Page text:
C0242 Code: Traction Control Malfunction in GM Vehicles

Encountering the strange C0242 code while troubleshooting your vehicle can be a bit worrying. But don’t worry, I’m here to help. 

In a nutshell, the C0242 code signifies a traction control malfunction. However, understanding its meaning and how it affects your vehicle requires further exploration. Read on for more details!

C0242 Code: An Overview

Below are the key points about the C0242 code!

  • Definition: Engine Control Module/ Powertrain Control Module Indicated Traction Control Malfunction
  • Severity: Medium
  • DIY Skill Level: Intermediate
  • Continue To Drive?: No
  • Estimated Repair Cost: $100 – $500

What Does The C0242 Code Mean?

The C0242 code is a generic diagnostic trouble code (DTC) that commonly appears in General Motors (GM) vehicles, including Chevrolet (Silverado, Impala, Malibu, Tahoe, Traverse), Buick, Buick Enclave, Cadillac, and GMC (Acadia, Sierra, Yukon) models. This code specifically means that the Engine Control Module (ECM) detects a traction control malfunction.

The C0242 code indicates a TCS malfunction.
(Image credit: Reddit)

The key component related to this code is the Electronic Brake Control Module (EBCM), which is responsible for controlling the traction control system (TCS). The EBCM communicates with the ECM to monitor and regulate the vehicle’s traction control. When the ECM detects an anomaly or malfunction in the traction control system, it triggers the C0242 code. 

It’s important to note that the C0242 code is sometimes accompanied by other codes, such as P0641 and P2135, which help pinpoint specific problems related to the electronic throttle control (ETC) system or other related components.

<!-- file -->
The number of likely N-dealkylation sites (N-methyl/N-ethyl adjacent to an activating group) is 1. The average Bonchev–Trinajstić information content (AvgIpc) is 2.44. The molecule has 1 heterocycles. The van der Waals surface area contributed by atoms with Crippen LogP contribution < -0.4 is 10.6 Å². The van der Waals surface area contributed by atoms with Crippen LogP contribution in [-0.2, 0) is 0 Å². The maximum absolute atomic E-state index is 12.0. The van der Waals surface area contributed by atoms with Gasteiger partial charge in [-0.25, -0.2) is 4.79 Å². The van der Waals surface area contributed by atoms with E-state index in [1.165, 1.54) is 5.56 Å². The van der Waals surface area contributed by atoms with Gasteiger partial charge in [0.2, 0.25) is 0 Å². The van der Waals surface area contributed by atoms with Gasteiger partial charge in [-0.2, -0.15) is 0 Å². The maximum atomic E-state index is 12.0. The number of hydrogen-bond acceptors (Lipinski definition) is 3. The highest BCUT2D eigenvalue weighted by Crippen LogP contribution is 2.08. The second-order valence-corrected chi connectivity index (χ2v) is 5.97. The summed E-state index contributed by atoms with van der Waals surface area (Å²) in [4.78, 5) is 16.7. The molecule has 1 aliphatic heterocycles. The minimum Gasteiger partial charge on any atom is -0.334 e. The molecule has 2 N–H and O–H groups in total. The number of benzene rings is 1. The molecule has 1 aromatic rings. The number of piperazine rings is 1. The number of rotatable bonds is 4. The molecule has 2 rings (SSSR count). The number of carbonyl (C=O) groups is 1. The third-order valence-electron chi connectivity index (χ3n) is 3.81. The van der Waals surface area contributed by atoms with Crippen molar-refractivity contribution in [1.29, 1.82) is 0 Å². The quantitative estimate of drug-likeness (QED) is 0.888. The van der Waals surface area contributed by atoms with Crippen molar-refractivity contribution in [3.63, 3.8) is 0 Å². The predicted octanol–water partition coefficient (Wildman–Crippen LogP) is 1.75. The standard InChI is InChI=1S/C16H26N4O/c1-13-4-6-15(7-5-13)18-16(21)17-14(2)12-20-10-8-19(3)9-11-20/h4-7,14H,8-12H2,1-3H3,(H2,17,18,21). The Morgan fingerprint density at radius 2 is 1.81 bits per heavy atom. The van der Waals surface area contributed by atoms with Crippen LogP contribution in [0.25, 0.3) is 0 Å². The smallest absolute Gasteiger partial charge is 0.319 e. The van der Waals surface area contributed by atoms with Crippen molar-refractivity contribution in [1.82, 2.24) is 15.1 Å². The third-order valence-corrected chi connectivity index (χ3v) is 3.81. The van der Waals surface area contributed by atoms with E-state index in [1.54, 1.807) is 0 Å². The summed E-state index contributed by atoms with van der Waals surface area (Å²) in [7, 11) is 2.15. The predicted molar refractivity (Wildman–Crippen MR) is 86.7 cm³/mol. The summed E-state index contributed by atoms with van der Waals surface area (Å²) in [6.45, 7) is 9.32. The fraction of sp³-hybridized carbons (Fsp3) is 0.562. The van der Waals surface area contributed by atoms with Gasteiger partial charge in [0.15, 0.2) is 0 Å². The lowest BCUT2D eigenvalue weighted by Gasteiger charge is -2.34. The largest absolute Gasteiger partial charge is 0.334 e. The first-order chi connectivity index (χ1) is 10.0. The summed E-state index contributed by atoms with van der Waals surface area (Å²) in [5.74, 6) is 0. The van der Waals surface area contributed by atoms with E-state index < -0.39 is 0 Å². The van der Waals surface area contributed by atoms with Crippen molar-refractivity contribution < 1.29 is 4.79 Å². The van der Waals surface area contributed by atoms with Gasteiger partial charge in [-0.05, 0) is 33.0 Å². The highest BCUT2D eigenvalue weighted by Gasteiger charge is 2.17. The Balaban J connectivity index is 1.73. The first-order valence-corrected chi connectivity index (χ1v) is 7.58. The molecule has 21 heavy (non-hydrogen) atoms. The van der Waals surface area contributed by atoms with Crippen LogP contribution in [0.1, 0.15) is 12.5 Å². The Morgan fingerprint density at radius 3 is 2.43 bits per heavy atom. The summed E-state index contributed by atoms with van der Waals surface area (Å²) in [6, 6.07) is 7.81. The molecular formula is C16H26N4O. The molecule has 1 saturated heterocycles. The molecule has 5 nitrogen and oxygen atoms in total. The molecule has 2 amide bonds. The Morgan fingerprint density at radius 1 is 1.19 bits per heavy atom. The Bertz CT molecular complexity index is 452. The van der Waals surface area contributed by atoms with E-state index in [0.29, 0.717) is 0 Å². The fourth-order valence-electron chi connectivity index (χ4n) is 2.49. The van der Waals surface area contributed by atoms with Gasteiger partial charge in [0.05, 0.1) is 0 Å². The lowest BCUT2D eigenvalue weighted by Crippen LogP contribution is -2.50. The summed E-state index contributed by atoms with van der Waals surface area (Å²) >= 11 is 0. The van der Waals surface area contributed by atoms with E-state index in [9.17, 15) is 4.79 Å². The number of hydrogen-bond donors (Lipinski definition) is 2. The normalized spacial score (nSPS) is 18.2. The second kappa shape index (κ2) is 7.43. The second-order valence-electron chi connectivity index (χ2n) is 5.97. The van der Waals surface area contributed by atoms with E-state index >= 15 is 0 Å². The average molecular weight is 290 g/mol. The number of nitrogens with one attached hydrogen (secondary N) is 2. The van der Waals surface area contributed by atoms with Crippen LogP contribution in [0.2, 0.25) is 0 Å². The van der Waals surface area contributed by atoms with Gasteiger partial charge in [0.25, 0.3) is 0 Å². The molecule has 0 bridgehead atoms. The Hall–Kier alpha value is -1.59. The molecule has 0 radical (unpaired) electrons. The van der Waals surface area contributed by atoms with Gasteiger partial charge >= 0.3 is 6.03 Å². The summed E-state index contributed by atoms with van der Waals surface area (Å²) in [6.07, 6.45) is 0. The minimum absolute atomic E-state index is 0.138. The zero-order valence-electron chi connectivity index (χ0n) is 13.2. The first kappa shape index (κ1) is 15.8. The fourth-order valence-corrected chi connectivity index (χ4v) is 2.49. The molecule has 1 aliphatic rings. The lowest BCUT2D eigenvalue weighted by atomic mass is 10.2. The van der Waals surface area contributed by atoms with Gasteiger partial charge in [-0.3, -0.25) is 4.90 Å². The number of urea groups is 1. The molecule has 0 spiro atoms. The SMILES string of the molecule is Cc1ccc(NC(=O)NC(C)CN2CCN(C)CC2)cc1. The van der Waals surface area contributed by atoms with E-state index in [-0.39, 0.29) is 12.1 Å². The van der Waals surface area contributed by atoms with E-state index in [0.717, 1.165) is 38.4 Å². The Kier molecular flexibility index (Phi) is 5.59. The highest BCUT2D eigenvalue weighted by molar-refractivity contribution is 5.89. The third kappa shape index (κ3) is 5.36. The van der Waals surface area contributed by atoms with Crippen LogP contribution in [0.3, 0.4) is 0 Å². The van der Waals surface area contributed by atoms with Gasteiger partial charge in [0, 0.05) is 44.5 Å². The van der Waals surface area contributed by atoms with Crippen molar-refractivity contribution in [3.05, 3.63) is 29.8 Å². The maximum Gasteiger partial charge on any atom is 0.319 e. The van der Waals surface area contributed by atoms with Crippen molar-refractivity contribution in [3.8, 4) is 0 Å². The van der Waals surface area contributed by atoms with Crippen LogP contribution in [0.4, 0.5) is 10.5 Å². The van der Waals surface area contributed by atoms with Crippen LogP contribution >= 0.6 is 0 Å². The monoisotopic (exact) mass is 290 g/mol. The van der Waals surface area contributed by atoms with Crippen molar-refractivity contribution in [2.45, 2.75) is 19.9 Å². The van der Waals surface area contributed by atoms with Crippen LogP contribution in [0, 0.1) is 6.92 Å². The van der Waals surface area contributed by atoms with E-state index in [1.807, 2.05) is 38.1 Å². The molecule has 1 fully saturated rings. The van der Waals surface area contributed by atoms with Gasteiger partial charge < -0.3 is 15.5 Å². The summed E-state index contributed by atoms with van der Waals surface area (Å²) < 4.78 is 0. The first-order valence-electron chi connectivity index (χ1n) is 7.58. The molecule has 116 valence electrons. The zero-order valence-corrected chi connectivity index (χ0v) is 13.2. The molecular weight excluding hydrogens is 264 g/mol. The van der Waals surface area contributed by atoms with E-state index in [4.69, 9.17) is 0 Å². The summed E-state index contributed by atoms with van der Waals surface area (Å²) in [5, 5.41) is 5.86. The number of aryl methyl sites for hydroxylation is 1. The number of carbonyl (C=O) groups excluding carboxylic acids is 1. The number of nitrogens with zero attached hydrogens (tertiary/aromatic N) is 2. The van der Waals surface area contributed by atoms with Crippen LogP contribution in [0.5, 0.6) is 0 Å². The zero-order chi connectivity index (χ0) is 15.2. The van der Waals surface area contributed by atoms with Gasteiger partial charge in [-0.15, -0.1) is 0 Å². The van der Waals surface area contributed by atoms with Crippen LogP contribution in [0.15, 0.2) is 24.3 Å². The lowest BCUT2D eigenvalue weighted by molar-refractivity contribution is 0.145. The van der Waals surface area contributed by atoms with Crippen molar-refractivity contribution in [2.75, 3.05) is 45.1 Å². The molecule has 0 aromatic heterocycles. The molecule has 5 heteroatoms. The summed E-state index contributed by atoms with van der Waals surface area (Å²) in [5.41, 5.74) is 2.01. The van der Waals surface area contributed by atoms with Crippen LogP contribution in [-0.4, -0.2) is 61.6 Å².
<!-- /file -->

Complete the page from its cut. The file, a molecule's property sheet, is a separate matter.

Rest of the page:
How Serious Is The C0242 Code?

The C0242 code is considered to have a medium severity level. While it may not indicate an immediate danger, it should not be ignored. The code can affect the vehicle’s stability, traction control functionality, and overall handling. 

Continuing to drive with the C0242 code present is not recommended, as it may compromise the safety and performance of the vehicle. It is advisable to have the issue diagnosed and repaired promptly to restore the proper functioning of the traction control system. Ignoring the code may lead to potential safety risks and further damage to other related components.

Read more: GM OBD2 Codes List For FREE Download [Generic + Manufacturer-specific]

Warning Signs Of C0242 Code

The C0242 code typically presents with several noticeable symptoms, including:

Possible Causes Of C0242 Code

The C0242 code can arise due to several underlying causes, such as:

  • Poor electrical connections within the EBCM circuit
  • Open or shorted harness in the EBCM circuit
  • Faulty EBCM
  • Issues within the traction control system sensors:
    • ABS solenoid valve malfunction.
    • Loose or faulty connection at the wheel speed sensors.
    • Other related sensor issues.

Read more: C0035 Code: Understanding Wheel Speed Sensor Issues

C0242 Diagnosis And Repair: Step-by-Step Guide

Are you ready to diagnose and repair the C0242 code? Our comprehensive guide provides step-by-step instructions and valuable insights to deal with this code.